It has been a tumultuous period for interventional cardiology. However, from ORBITA to ISCHEMIA (and the ongoing controversy regarding the EXCEL trial), with each new piece of evidence that arises, we continue to learn. Ultimately, our ability to adapt to a changing landscape is essential for us to continue to deliver the best care to our patients. In this issue of Cardiac Interventions Today, we bring you fully up to date with the latest developments in the percutaneous treatment of stable coronary artery disease from experts in the field.

To open our focus on percutaneous coronary intervention (PCI), Yousif Ahmad, MD, presents an overview of recent data on left main coronary artery disease treatment, including the NOBLE and SYNTAX trials, as well as the EXCEL 5-year data and ensuing controversy.

Next, Michael Foley, MBBS, and Rasha Al-Lamee, MRCP, review data from the recent ORBITA and ISCHEMIA trials, including the impact on treatment decision-making and where future research efforts should focus next.

Francesco Gallo, MD; Francesco Ponticelli, MD; Antonio Colombo, MD; and Francesco Giannini, MD, then describe novel nonpharmacologic treatment strategies to consider for patients with refractory angina pectoris to reduce angina symptoms and improve quality of life.

Cardiac catheterization has progressed to encompass a wide range of interventional procedures, including coronary, endovascular, and structural heart disease interventions. In recent years, our understanding of cardiogenic shock physiology, as well as management, has changed, especially in the era of percutaneous mechanical circulatory support (MCS) options that we have now. MCS devices are currently used for high-risk intervention and cardiogenic shock due to right, left, or biventricular ventricular failure. This issue also covers the indications, management, and new use of MCS devices in patients presenting for high-risk intervention or cardiogenic shock. In our first article, Mohamed Omer, MD; Ilias Nikolakopoulos, MD; Evangelia Vemmou, MD; Iosif Xenogiannis, MD; Michael Megaly, MD; and Emmanouil S. Brilakis, MD, discuss the management of temporary MCS, including various factors involved in adequate patient monitoring and the available devices and advice for troubleshooting when difficulties arise. Catalin Toma, MD; Michael Jolly, MD; and Christopher Huff, MD, then review the appropriate role of MCS in treating patients with massive pulmonary embolism and the expertise required to manage this therapy.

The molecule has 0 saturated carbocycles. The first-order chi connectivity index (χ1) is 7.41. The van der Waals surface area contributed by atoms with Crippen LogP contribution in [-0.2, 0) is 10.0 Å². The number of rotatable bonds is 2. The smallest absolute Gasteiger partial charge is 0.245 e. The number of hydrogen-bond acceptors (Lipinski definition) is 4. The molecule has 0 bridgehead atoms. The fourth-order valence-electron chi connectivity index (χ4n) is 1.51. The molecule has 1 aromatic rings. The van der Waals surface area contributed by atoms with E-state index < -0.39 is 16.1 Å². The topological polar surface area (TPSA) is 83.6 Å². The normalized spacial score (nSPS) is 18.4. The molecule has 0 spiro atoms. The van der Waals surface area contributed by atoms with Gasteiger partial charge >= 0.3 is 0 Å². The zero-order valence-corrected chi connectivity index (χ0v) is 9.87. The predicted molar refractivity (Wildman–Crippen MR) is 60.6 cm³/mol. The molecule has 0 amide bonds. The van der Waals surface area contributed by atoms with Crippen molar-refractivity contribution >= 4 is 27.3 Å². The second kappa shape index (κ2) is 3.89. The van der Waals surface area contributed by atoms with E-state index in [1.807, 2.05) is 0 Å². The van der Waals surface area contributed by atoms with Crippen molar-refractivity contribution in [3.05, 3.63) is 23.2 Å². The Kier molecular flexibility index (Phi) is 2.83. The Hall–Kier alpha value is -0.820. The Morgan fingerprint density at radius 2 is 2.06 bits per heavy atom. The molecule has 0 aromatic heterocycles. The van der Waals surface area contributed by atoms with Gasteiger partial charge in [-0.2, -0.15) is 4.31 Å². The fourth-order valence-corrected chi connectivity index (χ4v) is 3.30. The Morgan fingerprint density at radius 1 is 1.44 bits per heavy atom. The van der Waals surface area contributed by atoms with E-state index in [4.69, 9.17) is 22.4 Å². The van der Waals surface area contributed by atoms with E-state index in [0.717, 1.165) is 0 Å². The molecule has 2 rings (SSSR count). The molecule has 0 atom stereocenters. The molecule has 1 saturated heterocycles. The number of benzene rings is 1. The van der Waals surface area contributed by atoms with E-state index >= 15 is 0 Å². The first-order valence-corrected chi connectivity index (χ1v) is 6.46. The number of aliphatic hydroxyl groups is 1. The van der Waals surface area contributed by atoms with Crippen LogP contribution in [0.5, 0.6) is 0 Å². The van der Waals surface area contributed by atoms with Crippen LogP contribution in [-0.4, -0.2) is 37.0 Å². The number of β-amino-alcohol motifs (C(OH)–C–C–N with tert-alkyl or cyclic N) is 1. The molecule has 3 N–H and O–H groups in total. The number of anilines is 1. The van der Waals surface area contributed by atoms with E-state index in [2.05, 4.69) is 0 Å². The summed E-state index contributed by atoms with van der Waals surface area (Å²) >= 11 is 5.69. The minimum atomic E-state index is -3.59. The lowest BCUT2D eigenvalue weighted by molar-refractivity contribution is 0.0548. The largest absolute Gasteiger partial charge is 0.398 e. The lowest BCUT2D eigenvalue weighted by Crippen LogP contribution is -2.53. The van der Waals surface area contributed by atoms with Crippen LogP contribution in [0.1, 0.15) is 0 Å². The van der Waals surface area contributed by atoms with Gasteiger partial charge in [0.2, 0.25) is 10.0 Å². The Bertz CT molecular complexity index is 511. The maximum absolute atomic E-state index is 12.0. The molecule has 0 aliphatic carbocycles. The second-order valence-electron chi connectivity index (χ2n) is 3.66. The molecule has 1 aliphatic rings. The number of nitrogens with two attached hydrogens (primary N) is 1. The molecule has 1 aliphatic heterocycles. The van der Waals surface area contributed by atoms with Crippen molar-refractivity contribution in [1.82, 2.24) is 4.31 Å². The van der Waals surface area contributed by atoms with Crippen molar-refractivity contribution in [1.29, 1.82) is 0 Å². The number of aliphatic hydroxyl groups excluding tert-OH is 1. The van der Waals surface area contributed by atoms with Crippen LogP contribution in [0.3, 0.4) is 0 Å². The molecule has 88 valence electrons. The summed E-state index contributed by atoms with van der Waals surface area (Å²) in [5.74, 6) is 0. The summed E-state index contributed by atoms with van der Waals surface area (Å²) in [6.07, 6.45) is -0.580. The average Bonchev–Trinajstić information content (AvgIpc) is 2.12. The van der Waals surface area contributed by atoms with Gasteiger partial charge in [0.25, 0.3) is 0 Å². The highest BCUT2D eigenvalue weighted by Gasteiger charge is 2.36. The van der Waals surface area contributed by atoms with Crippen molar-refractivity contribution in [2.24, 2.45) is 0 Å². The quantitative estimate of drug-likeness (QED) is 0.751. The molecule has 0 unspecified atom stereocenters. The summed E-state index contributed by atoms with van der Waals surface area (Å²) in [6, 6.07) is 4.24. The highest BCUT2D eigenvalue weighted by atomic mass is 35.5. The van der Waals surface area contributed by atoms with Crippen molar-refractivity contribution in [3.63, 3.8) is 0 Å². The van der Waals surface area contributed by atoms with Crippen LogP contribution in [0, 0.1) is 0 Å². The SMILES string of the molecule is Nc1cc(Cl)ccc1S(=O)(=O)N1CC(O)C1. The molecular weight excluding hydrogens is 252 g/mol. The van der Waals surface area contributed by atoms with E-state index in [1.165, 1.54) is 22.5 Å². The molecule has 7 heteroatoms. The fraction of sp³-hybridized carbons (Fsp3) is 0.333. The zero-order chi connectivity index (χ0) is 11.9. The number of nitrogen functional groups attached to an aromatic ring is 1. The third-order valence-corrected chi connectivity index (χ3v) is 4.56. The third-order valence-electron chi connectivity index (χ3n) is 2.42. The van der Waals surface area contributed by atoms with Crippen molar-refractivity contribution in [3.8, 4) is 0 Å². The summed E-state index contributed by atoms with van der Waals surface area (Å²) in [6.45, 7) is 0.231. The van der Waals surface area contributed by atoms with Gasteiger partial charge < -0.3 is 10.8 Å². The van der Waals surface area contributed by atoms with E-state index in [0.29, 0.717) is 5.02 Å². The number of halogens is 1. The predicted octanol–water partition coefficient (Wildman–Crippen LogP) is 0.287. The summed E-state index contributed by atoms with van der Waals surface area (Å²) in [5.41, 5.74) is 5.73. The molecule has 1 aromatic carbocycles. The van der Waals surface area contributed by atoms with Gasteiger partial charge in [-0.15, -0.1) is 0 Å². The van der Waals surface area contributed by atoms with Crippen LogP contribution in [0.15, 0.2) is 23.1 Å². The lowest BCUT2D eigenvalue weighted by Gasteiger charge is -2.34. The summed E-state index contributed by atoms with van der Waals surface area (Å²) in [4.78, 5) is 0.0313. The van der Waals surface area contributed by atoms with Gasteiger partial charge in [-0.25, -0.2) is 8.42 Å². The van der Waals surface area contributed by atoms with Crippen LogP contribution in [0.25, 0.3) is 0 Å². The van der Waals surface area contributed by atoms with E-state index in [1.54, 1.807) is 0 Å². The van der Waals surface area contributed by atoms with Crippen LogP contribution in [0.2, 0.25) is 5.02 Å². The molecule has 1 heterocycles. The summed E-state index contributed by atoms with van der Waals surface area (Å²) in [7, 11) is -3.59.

Next, Navin K. Kapur, MD, examines the role of infarct size on the outcomes and treatment decisions for patients with ST-segment elevation myocardial infarction (STEMI) and shares the background of the STEMI-DTU research program and pivotal trial, with hopes that new data will improve patient outcomes.

Finally, Mir Babar Basir, DO, and William W. O’Neill, MD, review the options for MCS and the key questions operators must ask to ensure they are matching the right device to each patient.

In addition to these featured topics, we also have a coding and reimbursement article by Terri McDonald, RN, who shares tips for those seeking to move toward providing outpatient elective PCI in an ambulatory surgical center. Finally, we close this issue with an insightful discussion with Toniya Singh, MBBS, about her role as Chair of the National Women in Cardiology section of the American College of Cardiology, championing of female patients and physicians in the cardiology field alike, and more.

We hope that this issue of Cardiac Interventions Today provides an interesting and useful discussion of topics at the forefront of our field. As always, we invite you to share any feedback or suggestions you may have about the publication (@cardiacinterv;

Christopher Cook, BSc, MBBS, MRCP, PhD
M. Chadi Alraies, MD
Guest Chief Medical Editors